By Allegra Berg
On November 5, U.S.-backed Syrian army groups launched an attack to take back the city of Raqqa in Syria. According to the Telegraph, it will take 30,000 troops from the Syrian Democratic Force (SDF). In the SDF’s Sunday statement, they announced Operation Euphrates Wrath and advised civilians to steer clear of areas where the Islamic State militants are present.
This new offensive will put more pressure on the Islamic State, especially considering that many of their fighters are already battling a current assault by Iraqi security forces at the stronghold in Mosul, according to Reuters.
United States assistance will be more of an “advise and assist role” and consist of coordinating air strikes with the SDF against Raqqa, which has been the de-facto capital of the extremists’ so-called caliphate since 2014.
Concerns revolving around offensive planning were made more complex by Turkish concerns about expanding Kurdish influence. However the top U.S. military commander in Iraq, Army Lieutenant General Stephen Townsend, said last month that actions need to be taken immediately to isolate Raqqa due to fears that the city would be used to plan and to launch attacks against international targets, according to Reuters.
The Syrian Observatory for Human Rights, a U.K.-based monitoring group, said that ISIL detonated two car bombs after the SDF forces initiated an airstrike and gained control of six small villages and farms in the northern country side. The US Secretary of Defense, Ash Carter, warned that the fight to get control of Raqqa “will not be easy.” Isolating the city is only the first phase followed by several further plans with Turkey as well as other partners to the United States.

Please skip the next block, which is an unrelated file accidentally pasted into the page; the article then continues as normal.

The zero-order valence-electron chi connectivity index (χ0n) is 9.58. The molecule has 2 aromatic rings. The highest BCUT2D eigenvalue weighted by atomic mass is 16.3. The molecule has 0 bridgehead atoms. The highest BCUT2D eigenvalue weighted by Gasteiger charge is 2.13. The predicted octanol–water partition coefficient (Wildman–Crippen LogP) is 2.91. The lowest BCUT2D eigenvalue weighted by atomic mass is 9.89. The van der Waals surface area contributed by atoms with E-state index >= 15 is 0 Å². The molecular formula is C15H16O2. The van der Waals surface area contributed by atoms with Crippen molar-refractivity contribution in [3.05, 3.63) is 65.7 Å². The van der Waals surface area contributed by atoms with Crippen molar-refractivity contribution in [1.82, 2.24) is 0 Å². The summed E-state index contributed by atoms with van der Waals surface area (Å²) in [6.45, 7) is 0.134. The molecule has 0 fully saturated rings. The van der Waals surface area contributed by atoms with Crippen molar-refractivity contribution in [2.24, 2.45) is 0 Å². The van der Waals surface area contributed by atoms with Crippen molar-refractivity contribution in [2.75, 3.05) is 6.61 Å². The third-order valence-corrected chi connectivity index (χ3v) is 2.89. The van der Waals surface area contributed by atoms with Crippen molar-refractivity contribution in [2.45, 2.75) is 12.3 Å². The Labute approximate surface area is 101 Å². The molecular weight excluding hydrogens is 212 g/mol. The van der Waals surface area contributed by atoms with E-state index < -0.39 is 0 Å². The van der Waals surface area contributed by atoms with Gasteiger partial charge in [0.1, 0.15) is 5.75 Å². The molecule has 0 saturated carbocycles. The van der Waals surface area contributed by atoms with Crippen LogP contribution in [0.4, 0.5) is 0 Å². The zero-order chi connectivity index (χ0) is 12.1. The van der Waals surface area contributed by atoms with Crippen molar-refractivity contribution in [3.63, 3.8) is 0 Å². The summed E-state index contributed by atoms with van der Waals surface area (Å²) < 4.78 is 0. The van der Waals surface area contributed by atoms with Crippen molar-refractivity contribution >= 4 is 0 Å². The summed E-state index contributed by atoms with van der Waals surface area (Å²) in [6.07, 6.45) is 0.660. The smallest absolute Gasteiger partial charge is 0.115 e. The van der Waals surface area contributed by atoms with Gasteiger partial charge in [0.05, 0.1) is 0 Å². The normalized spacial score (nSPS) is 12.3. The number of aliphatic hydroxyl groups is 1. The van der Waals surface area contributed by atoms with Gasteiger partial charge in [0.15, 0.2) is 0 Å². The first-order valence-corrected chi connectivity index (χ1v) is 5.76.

Before the attack was launched, some European leaders were concerned that the time taken to coordinate an attack was allowing the extremists to continue planning and inspire other types of attacks, like those that hit France and Belgium last year, wrote NBC News.
“The effort to isolate and ultimately liberate Raqqa marks the next step in our coalition campaign plan,” Carter said in a statement documented by the Telegraph that the effort to liberate Raqqa and . He went on to say that it is necessary to disrupt ISIL’s ability to carry out terrorist attacks all around the world.
With the most recent announcement’s timing, it confirms the rumors that the Coalition planned to engage both ISIS cities at the same time.
One of the major challenges will be managing the tension between the SDF and Turkey who are key American allies within the area. SDF commanders explicitly stated that they wanted Turkey to stay out of the battle. They relied heavily on the Kurdish fighters, creating vulnerable spots.
According to Reuters, since its formation in 2015, the SDF seized large amounts of territory along the Syria-Turkey border from the Islamic State, pushing the jihadist group back about 18 miles from Raqqa.